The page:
This new app by Oddz forms the complete catalogue for botanical gardens curators and for galleries that are interested in the botany-related art called Tropism. Tropisms are projects created by that art movement and Photosynthesis is a travelling exhibition that wants to shed a new light on plants.
Shedding new light on plants
The world of plants as we have never seen it before. That is the essence of this exhibition. Artists belonging to art movement Tropism have been photographing the world of plants, using unusual, often scientific, visualisation techniques. The use of infrared, x-ray, pinhole and electron microscopy give the images a surrealistic and magical touch. The results are unique artistic visualisations that offer a surprising and spectacularly different view of plants.
The exhibition wants to shed light on plants, using a broad array of (plant-related) perceptions. An example of this is the actual perception of a plant in the ‘Flora Sonora’ installation, in which the reactions of plants that are being touched are translated into audio. Another example of the twenty or so perceptions is the infrared photography series ‘Infra Russus’ that shows plants without ‘make up’. ‘Naked plants’, as many insects and birds see them, in the ultra violet spectrum, and plants do dress up in seductive colours in that spectrum. The hyperbolic panorama is a projection of the 360º vision of an insect, and the pinhole photography lets you experience the plant world from the viewpoint and size of an insect.
Photographs, graphics, films and media-art
The exhibition is an initiative of media-artist Robin Noorda. He will be showing infrared photography, electrophotograms, hyperbolic panoramas and experimental films.
Bethany de Forest has created magical surrealistic plantscapes using pinhole-photography, a camera obscura technique. Arie van ’t Riet has used x-ray for his biorama’s. Margot van de Stolpe has created graphics based on patterns and structures found in plants.
In a series of photographs, fellow-artist, designer and composer Alfred Marseille has combined the many perspectives of a single tree into one image. He is also responsible for the musical compositions that are part of the exhibition. Adriaan van Aelst and Frans Holthuysen will be showing the fascinating micro world of the plant kingdom by means of electron microscopy.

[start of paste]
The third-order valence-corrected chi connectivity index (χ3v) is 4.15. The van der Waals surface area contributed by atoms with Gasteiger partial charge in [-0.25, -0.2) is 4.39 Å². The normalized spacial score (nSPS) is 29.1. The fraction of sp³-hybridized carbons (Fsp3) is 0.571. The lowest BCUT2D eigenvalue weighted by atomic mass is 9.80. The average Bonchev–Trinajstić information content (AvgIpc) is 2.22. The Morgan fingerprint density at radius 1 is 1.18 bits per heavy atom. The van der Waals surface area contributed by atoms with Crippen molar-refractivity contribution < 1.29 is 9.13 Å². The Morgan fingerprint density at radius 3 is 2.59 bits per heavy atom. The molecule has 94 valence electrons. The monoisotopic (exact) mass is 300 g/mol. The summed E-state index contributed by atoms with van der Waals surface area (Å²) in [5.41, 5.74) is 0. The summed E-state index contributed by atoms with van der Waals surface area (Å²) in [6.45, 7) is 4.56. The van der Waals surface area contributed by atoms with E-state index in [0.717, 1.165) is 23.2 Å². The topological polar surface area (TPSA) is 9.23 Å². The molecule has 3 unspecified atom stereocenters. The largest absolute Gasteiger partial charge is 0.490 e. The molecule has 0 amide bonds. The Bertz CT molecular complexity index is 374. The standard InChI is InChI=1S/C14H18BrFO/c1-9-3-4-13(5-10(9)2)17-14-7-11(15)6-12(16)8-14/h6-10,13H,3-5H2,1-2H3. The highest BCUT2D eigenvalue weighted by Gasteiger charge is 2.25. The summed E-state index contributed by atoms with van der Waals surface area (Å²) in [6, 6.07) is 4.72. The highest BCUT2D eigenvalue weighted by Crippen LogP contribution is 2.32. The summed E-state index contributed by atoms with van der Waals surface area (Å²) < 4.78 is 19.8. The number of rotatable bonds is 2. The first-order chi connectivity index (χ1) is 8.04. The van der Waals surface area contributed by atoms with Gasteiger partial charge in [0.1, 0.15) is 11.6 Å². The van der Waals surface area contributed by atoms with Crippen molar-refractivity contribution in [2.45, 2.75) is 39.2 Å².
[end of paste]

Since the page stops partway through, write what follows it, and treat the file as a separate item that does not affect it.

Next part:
Also on show at the exhibition are several intriguing film productions, such as ‘Red-end and the Seemingly Symbiotic Society’, the short animation film by Noorda and De Forest, that has won many international film awards.
A film project by Susanne Ohmann combines time-lapse techniques with choreography and body paint. It shows a Hortus visitor who slowly transforms into a forest nymph.
The Karl Blossfeldt Archive has given its special permission to include this remarkable pioneering photographer’s architectonic photographs of plants, published in ‘Urformen der Kunst’ (Archetypes of art, 1929). A source of inspiration for many Tropists.
The exhibition consists of a hundred works, the majority of which have been especially created for this occasion. The presentation of the works aims to optimise a ‘wow’-experience for the visitors. The spectacular images raise the question: ‘what do we really see?’ Explanatory texts inform the visitor on subject and technique, and on the vision of the artist. All works are realised in botanical gardens or are directly inspired by plants. The works are also for sale as limited edition dibond-acrilycs.
A singing plant concert will be performed during the opening of the exhibition, and on various (scheduled) Saturday evenings. Musicians will play the plants by touch. This concert is also bookable as a separate event. During ‘Museum Night’, November 3rd 2012, the singing plant project will be on show as a small performance installation in the Hortus Botanicus Amsterdam.